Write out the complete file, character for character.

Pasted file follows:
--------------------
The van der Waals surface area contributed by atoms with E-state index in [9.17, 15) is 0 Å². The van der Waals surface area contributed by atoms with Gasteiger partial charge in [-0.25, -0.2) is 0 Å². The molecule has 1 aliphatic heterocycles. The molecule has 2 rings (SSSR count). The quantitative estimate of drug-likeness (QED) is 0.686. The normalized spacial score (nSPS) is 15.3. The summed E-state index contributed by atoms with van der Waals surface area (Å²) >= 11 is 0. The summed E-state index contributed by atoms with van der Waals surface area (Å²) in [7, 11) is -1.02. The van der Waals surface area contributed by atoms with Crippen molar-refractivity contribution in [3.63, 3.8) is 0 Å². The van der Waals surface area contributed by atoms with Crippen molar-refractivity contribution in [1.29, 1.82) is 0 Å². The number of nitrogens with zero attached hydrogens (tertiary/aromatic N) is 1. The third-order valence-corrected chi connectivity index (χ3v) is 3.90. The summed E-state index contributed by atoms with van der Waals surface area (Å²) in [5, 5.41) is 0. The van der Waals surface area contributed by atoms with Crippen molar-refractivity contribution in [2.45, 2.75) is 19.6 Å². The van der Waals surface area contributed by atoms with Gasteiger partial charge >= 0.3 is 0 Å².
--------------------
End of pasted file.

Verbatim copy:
The van der Waals surface area contributed by atoms with E-state index in [9.17, 15) is 0 Å². The van der Waals surface area contributed by atoms with Gasteiger partial charge in [-0.25, -0.2) is 0 Å². The molecule has 1 aliphatic heterocycles. The molecule has 2 rings (SSSR count). The quantitative estimate of drug-likeness (QED) is 0.686. The normalized spacial score (nSPS) is 15.3. The summed E-state index contributed by atoms with van der Waals surface area (Å²) >= 11 is 0. The summed E-state index contributed by atoms with van der Waals surface area (Å²) in [7, 11) is -1.02. The van der Waals surface area contributed by atoms with Crippen molar-refractivity contribution in [3.63, 3.8) is 0 Å². The van der Waals surface area contributed by atoms with Crippen molar-refractivity contribution in [1.29, 1.82) is 0 Å². The number of nitrogens with zero attached hydrogens (tertiary/aromatic N) is 1. The third-order valence-corrected chi connectivity index (χ3v) is 3.90. The summed E-state index contributed by atoms with van der Waals surface area (Å²) in [5, 5.41) is 0. The van der Waals surface area contributed by atoms with Crippen molar-refractivity contribution in [2.45, 2.75) is 19.6 Å². The van der Waals surface area contributed by atoms with Gasteiger partial charge >= 0.3 is 0 Å².